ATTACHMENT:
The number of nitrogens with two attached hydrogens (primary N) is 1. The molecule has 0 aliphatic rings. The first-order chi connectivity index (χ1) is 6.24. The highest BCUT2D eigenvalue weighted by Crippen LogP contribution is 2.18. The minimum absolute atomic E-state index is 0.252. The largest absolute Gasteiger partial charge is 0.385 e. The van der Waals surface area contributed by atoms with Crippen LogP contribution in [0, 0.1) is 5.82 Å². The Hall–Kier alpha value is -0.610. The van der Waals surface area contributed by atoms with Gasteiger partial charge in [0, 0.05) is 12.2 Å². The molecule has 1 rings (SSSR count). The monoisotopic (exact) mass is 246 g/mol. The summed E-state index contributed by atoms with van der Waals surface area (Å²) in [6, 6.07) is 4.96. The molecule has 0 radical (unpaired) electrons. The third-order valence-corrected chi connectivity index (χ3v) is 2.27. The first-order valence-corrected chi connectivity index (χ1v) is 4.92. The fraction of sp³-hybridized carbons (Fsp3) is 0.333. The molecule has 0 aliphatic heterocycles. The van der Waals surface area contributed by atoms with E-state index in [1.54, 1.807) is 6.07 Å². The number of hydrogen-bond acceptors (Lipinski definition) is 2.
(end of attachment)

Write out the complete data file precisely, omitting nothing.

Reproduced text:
The number of nitrogens with two attached hydrogens (primary N) is 1. The molecule has 0 aliphatic rings. The first-order chi connectivity index (χ1) is 6.24. The highest BCUT2D eigenvalue weighted by Crippen LogP contribution is 2.18. The minimum absolute atomic E-state index is 0.252. The largest absolute Gasteiger partial charge is 0.385 e. The van der Waals surface area contributed by atoms with Crippen LogP contribution in [0, 0.1) is 5.82 Å². The Hall–Kier alpha value is -0.610. The van der Waals surface area contributed by atoms with Gasteiger partial charge in [0, 0.05) is 12.2 Å². The molecule has 1 rings (SSSR count). The monoisotopic (exact) mass is 246 g/mol. The summed E-state index contributed by atoms with van der Waals surface area (Å²) in [6, 6.07) is 4.96. The molecule has 0 radical (unpaired) electrons. The third-order valence-corrected chi connectivity index (χ3v) is 2.27. The first-order valence-corrected chi connectivity index (χ1v) is 4.92. The fraction of sp³-hybridized carbons (Fsp3) is 0.333. The molecule has 0 aliphatic heterocycles. The van der Waals surface area contributed by atoms with E-state index in [1.54, 1.807) is 6.07 Å². The number of hydrogen-bond acceptors (Lipinski definition) is 2.